Another Day With the Fred Frith Trio

Fred Frith Trio performs Dec. 3 at St. Cyprian’s Church (2097 Turk Street, San Francisco) on Dec. 3 at 8:00 p.m.

Fred Frith TrioAnother Day in Fucking Paradise (Intakt, 2016)

frith-anotherWith a title like that, you’re not expecting a bucket of sunshine. And indeed, the Fred Frith Trio’s debut album delivers a long-form improvisation that’s often dark and ghostly, with Frith playing plenty of sinister, echoey tones against the deep, nimble bass of Jason Hoopes and the often aggressive drumming of Jordan Glenn.

There’s a happy subtext to all of this. Hoopes and Glenn were students of Frith’s at Mills College. They’re part of a collective of prog/pop/folk-minded musicians Frith had mentored, work that resulted in bands like Jack o’ the Clock, which includes Hoopes and Glenn, and Frith’s own Cosa Brava.

The Fred Frith Trio debuted last year with a show at Slim’s in San Francisco, followed by a tour in Europe. I’m calling Another Day in Fucking Paradise a long-form improvisation, which would match the strategy the band used at the Slim’s show, it appears to really be a set of studio improvisations stitched into one long piece with 13 track divisions. There might be some overdubs involved as well; Frith is keen on the idea of touching up an improvisation for the sake of a recording.

The album generally follows a fast-slow-fast trajectory — meaning, the tracks in the middle cover slower, subtler territory. That’s where some of the trio’s darkest and most intersting music gets made. The 11-minute “Yard With Lunatics” starts with Hoopes and Glenn spewing shards of nighttime glass but quickly levels into a spacious plateau, full of ghostly guitar and bass statements left to linger in the air, backed with swampy electronic squiggles and blips.

Of course, the faster segments are fun, too. Early in the album, “Dance of Delusion” and “La Tempesta” feature lots of Hoopes’ throttling electric bass sound and some rapid-fire clatter by Glenn. Frith is all over the place, as you’d expect — but even when Frith is in a “lead” role, it often feels like he’s tending to the overall tapestry rather than taking center stage.

The last third of the album has Hoopes turning to acoustic bass, strolling melodically through the clutter and cobwebby guitar effects of “Straw Man,” and eventually bowing on “Schelechtes Gewissen,” an incongruously organic sound against Frith’s tight staticky guitar fuzz and Glenn’s aggressive drums.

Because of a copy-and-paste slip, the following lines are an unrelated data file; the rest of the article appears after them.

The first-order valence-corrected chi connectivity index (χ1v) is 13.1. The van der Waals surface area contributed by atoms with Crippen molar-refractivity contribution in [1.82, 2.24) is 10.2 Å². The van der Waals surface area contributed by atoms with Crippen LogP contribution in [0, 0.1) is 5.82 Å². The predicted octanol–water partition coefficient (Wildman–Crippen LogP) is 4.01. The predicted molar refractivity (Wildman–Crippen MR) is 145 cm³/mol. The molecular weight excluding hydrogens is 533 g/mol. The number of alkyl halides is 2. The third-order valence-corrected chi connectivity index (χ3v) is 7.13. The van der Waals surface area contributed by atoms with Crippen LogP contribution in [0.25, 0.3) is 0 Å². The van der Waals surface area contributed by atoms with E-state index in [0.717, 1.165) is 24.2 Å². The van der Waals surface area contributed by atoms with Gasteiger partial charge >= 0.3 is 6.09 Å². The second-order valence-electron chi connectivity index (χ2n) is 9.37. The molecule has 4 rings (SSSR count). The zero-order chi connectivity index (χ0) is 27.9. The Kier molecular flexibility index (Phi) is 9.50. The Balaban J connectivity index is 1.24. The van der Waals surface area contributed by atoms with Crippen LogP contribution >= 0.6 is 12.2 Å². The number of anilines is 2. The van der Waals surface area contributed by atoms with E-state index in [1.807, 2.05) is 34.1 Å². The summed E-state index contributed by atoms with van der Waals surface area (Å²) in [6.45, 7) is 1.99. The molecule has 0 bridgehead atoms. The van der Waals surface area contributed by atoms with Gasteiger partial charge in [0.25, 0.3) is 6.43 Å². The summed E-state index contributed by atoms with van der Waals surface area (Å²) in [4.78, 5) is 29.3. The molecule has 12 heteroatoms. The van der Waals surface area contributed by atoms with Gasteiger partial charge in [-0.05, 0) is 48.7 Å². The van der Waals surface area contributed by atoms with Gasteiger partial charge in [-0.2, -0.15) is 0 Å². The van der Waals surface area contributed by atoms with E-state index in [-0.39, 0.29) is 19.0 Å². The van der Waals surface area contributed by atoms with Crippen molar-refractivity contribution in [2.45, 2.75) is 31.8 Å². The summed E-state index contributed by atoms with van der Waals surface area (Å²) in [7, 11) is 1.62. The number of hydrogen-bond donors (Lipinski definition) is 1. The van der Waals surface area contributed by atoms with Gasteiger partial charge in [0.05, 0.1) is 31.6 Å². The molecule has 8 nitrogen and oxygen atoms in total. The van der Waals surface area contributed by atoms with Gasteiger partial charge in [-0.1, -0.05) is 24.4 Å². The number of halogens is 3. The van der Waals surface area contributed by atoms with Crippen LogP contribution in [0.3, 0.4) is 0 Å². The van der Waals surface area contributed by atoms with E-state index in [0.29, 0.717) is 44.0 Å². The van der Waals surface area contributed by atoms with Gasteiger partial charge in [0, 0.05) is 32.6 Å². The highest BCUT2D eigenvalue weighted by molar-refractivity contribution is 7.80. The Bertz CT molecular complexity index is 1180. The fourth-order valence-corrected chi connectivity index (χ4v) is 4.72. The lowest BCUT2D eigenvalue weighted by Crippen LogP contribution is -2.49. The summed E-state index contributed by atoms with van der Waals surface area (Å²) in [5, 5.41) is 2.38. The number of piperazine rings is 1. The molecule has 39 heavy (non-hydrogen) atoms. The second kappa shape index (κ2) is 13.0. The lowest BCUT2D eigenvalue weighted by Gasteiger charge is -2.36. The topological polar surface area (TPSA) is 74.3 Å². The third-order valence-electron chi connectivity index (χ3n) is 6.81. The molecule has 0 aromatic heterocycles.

“Phantoms of Progress” has a jam feel, with droplets of psychedelic guitar echoing against Hoopes’ hopping, jazzy bass melody — it’s a very nice choice for the penultimate track. “The Ride Home” closes it out with a shuffling rhythm and some peaceful electric-bass melody. Frith hovers in the background, spinning near-rhythms and near-melodies to keep things just a little unsettling.

Double Dose of Frith

Fred Frith and Barry GuyBackscatter Bright Blue (Intakt, 2015)
Lotte Anker and Fred FrithEdge of the Light (Intakt, 2015)

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Listening to these sets of duo improvisation, I was struck by how often Fred Frith plays the role of background instigator, putting colors and scrim behind his partner. This makes sense — Frith, in both cases, is the one with the rhythm instrument and the electronic gizmos. He’s got more options for painting the scenery.

Of course, I’m generalizing; Frith often takes a front-line role too. And in general, duo sessions such as these are meant to be meetings of equals.

But alongside Lotte Anker (sax) on Edge of the Light, Frith often does feel like the one focusing on the shading and toning to craft the mood behind Anker’s aggressive, choppy style. It’s easy for a listener’s ear to gravitate toward Anker’s sax as the “lead” line, as on the short “Non-Precision Approach Procedure,” where she carves crooked trails accompanied by Frith in noisemaker mode, rattling and bashing.

 
She and Frith seem more balanced on “Run Don’t Hide,” where Anker and Frith combine to create a sustained buzzing tension. “Anchor Point” even has Frith doing some traditional strumming, albeit to an irregular rhythm, coaxing Anker’s solo forward into faster and buoyant territory.

The Ankur album ends with “Hallucinating Angels,” a high-stress shimmer where Frith is laying down ghostly waves against Anker’s slow, jagged tones on sax. It’s an unsettling faux peacefulness that builds into a slowly maddening chatter.